The length of his deal, a four-year term, is interesting. The amateur nature of the GAA means that no contract is signed and managerial terms are generally reviewed on a yearly basis. But it would seem to suggest that Horan will be looking to build for the future, while he’ll undoubtedly be expected to compete for the All-Ireland too.
That’s a tricky balance to find. The majority of Horan’s core group from 2011-14 remains in place.
The older crew of Andy Moran, David Clarke (both 34), Keith Higgins (33), Colm Boyle (32), Seamus O’Shea, Chris Barrett (both 31) and Tom Parsons (30) are not getting any younger, but Dublin have been successful with plenty of players on the wrong side of 30 too.
What’s clear is an infusion of youth is required to breathe some life into the team. Back in 2010, Horan had an ambitious young group featuring Aidan O’Shea and Lee Keegan, who were both 20 at the time, plus an 18-year-old Cillian O’Connor.
Source: Laszlo Geczo/INPHO
Those players are now grizzled veterans, hardened by the trauma of four All-Ireland final defeats.
Stephen Rochford brought Mayo to the brink of glory in 2016 and 2017 and while this season’s qualifier defeat to Kildare was disappointing, injuries played a huge part in their early exit.
Horan has promised to cast the net wide and he stated that all clubs in the county will be asked to put forward players that “may have the potential technical/tactical/physical/mental attributes required for the inter-county game.”
“There has been a coaching movement in Mayo over the last number of years that has been staggering in its progression,” he added.
Rochford shipped some criticism last year for failing to blood more youngsters during the league. Horan is unlikely to make the same mistake and is expected to mine the All-Ireland winning U21 side of 2016 and this year’s U20 All-Ireland finalists for potential talent.
Ryan O’Donoghue in action for Mayo U20s
Source: Ken Sutton/INPHO
Cian Hanley, James Durcan and Eoin O’Donoghue will be looking to kick on after breaking through last year, while former underage champion boxer Ryan O’Donoghue is one of the most exciting attacking prospects to emerge in the county in recent times.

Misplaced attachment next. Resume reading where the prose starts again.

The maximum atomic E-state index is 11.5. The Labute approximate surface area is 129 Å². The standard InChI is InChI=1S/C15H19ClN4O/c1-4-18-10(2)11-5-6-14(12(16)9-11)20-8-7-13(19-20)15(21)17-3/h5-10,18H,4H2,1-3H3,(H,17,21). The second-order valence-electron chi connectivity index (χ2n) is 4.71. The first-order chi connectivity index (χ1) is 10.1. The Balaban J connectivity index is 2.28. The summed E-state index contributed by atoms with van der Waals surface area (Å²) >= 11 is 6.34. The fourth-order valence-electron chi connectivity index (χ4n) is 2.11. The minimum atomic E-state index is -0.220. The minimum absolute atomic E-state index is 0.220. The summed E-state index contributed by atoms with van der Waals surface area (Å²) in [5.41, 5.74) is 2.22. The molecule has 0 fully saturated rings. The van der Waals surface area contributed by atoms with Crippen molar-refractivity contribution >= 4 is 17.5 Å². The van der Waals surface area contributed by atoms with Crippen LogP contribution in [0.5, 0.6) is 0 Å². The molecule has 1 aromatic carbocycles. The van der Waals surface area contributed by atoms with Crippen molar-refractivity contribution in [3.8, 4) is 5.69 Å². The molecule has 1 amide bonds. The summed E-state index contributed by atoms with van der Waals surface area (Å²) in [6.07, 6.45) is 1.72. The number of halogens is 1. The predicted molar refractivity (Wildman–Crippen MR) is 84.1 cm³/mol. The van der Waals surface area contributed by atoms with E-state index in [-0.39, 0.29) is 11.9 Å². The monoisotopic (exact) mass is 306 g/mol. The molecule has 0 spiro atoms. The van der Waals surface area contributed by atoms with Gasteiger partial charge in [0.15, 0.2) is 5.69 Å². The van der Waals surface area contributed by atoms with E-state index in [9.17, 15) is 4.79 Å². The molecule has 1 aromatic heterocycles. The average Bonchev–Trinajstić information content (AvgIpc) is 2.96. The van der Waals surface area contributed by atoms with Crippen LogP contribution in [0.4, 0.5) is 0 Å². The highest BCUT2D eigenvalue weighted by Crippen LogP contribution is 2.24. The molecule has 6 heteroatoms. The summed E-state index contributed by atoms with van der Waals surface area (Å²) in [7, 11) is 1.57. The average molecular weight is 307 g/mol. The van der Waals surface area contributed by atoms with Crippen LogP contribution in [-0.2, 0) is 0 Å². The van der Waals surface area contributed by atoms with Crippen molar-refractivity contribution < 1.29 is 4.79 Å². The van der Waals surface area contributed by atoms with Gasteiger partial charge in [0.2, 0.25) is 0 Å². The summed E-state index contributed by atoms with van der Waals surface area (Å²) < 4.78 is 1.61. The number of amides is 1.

O’Donoghue gave several stellar performances as Mike Solan’s U20s made it to the All-Ireland final and was nominated for EirGrid U20 Player of the Year last month.
Westport forward Colm Moran, Ballaghderreen defender Shairoze Akram and Breaffy midfielder Matthew Ruane are other youngsters who may emerge over the coming season as Horan looks to bolster his squad.
Tactically, the game has moved on in the last four years but Horan has been involved in coaching at club level and in other codes. His punditry work with Sky Sports means he’ll be well aware of the latest tactical trends, but he’ll have his own new ideas to bring to the table as well.
Horan’s fondness for fast, attacking football is unlikely to have diminished in the intervening years.
His backroom team has yet to be fully finalised, with Ciaran McDonald being mooted as a possible addition as coach.
Mayo legend Ciaran McDonald is tipped to join Horan’s backroom team
Source: Morgan Treacy/INPHO
It was announced that Ballymun wing-back James Burke, who played underage football with Mayo, will take the midweek sessions with players based in Dublin.
They had about 18 players based in the capital during the 2018 campaign and therein lies Mayo’s biggest handicap in competing with the likes of Dublin and Kerry. Being forewarned is forearmed and Horan will have plans drawn up to deal with that particular challenge.
It’s a massive ask for Horan to go one better this time around. Memories are short in the social media age and by stepping back into the arena, he risks tarnishing the legacy he built up during his first spell – not that it would matter to him.
But the prize at stake is a monumental one. Become the team that denies Dublin the five-in-a-row and this Mayo team would go down in folklore.